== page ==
Following GarageBand has long been a good way to follow what improvements might be in store for Apple’s flagship Logic. And many Logic users use GarageBand as a sketchpad for bigger sets – Apple, of course, hope that GarageBand is a gateway drug to their delicious higher-end studio. GarageBand ’09 is no exception.
Lessons may be the feature about which you’ve been hearing the most in GarageBand ’09, but the major improvement in the software itself is the new guitar amp and effect modeling. I’ve confirmed with Apple that this is a new engine from the ground up, not what you’ve been hearing in previous versions or even in Logic Studio 8. It’s clear a lot of work went into the modeling; the models sound absolutely terrific, and I’ve heard from at least one very talented guitarist that the results will stand up to high standards. Whether that makes Apple’s models a Guitar Rig or AmpliTube “killer” remains to be seen – my sense is that, at some point, that’s about taste in models and features, as all of these models are getting pretty darned good. But given that the guitar models in Logic in the past have been slightly lacking, this is one to watch.
Amp models: Marshall, Mesa Boogie, Vox, Fender Combo and Tweed
Effects: Sustain, Delay, Phaser, Overdrive, Fuzz, Chorus, Flanger, Vibrato, Filter
If you want to open GarageBand ’09 projects in Logic, you can. Logic will read the whole project, and the only feature that won’t work is the guitar amp models and effects. Your project will open, but any tracks using those effects will have the effects disabled. (Again, I’ve confirmed this with Apple.) That presumably means that you’ll want to export those tracks to audio, then import, if you really need to go in this direction.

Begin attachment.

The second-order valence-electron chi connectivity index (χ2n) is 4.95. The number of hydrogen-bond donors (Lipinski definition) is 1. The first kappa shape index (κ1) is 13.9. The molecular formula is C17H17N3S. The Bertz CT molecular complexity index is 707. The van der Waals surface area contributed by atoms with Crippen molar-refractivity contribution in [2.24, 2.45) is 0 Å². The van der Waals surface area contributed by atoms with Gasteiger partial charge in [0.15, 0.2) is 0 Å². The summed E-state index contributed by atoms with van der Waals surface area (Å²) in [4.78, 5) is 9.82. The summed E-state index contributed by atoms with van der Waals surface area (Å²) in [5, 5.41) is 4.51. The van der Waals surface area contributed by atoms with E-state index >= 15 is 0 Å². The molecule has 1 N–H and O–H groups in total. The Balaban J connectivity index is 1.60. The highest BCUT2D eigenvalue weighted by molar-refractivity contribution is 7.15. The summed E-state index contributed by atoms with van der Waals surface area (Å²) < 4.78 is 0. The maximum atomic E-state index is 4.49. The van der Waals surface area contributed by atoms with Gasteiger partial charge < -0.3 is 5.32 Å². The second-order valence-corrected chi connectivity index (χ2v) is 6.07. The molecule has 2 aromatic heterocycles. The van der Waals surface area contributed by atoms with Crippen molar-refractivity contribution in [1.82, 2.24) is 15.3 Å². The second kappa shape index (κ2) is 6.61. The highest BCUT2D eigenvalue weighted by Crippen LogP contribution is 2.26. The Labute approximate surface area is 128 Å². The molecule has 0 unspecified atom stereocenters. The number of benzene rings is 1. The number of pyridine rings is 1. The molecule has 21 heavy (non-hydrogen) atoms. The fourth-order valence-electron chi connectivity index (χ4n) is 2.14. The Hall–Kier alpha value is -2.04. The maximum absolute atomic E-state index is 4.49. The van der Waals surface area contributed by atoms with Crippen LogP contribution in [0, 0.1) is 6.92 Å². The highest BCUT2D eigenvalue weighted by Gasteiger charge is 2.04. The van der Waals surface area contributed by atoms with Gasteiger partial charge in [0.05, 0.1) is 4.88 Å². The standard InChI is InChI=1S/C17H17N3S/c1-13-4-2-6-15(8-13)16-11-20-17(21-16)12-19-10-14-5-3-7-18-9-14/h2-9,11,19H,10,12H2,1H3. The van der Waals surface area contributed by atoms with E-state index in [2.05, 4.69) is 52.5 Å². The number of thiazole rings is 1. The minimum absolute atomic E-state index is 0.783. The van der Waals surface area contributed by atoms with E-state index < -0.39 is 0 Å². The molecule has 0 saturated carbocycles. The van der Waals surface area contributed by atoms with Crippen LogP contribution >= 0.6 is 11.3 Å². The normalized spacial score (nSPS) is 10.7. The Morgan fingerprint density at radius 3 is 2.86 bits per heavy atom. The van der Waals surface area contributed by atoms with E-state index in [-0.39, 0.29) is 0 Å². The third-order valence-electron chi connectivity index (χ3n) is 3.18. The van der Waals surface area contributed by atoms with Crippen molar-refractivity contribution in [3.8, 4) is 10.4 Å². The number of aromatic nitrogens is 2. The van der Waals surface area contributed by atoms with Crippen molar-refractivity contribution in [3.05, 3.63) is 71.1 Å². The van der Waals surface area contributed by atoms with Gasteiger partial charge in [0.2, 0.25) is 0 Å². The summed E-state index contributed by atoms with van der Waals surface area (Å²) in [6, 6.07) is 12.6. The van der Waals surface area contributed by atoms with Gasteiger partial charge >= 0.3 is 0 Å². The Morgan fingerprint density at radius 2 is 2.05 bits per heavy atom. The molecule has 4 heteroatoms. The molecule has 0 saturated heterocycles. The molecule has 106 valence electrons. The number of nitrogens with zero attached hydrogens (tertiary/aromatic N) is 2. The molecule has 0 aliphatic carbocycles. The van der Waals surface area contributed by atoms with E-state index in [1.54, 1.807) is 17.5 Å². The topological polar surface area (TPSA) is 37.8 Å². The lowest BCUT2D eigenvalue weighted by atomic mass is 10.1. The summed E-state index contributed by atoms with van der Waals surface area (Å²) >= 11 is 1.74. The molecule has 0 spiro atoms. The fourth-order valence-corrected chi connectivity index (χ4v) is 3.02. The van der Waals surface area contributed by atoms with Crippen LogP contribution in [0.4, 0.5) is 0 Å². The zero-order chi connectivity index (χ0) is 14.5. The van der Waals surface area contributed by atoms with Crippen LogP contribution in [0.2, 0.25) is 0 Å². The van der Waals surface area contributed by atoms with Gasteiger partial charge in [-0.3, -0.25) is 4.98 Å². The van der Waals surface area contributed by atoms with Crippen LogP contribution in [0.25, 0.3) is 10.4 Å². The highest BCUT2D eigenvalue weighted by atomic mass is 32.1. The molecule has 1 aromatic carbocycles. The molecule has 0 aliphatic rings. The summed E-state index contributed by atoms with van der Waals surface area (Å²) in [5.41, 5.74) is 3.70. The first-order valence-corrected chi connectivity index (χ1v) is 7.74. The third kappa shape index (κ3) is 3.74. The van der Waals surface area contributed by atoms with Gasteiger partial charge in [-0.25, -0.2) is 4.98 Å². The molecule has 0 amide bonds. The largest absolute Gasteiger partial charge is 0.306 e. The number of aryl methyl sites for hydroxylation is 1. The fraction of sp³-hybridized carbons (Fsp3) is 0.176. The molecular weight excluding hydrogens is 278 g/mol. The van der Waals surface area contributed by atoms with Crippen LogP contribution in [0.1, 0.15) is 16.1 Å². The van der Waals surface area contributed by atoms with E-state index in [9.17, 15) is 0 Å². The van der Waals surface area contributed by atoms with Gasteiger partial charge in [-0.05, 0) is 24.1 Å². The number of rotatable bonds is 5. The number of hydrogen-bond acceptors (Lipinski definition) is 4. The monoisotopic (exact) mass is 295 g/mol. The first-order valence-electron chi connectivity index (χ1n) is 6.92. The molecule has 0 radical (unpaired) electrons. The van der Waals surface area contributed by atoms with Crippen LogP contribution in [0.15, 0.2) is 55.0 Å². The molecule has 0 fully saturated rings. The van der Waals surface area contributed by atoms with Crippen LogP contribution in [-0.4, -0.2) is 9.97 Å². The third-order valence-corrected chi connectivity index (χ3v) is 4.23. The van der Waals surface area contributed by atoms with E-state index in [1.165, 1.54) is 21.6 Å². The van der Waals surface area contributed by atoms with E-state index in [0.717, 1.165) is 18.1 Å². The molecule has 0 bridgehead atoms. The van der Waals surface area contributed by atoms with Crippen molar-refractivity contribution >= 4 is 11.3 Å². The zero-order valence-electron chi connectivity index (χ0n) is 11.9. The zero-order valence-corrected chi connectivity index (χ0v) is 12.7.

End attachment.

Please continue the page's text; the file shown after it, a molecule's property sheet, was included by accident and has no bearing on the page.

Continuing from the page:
Of course, this is really unfortunate, because as Macworld’s review notes, you can’t actually control these effects with anything other than the mouse. Apple hopes you’ll upgrade to Logic, but for now, you won’t get these models there, either. That means the IK’s, WAVES, and NI’s of the world are very much safe for the time being.
GB09 and Logic
Will Logic get these amp models? Well, of course it will. Apple won’t comment on future releases, but even Apple has said that their upgrade policy is to introduce improvements to Logic and GarageBand/iLife on an ongoing basis, then migrate those improvements. So, the question is, will we get a Logic “8.1″ with new guitar effects, or do we have to wait for “Logic 9″? I’m guessing we’ll get a point-one release for $29.99 or something, but, um, that’s an easy prediction — I’ve got roughly 50/50 odds.
What’s somewhat disappointing is that Apple seems not to have just implemented these as Audio Units, which would have meant you could drop them in Ableton Live or Rax or Kore or whatever you want – which could have convinced more musos to upgrade to iLife ’09.
GarageBand Hacks? By the way, I think there may be a way to hack control of GarageBand’s effects. They support automation. And GarageBand has in the past responded to Mackie Control, I believe — correct me if I’m wrong, but wasn’t that how M-Audio’s iControl GarageBand controller worked? (That controller appears to be defunct. Anyone still got one?) It’d be fun, just for the heck of it, to find some way to control these effects with hardware.
My guess is, whatever Apple has decided about “beginning” users, the guitarist just discovering software is even more likely to wonder why he/she can’t stomp something to enable or disable effects. Or you could just leave that fuzz on … all the time.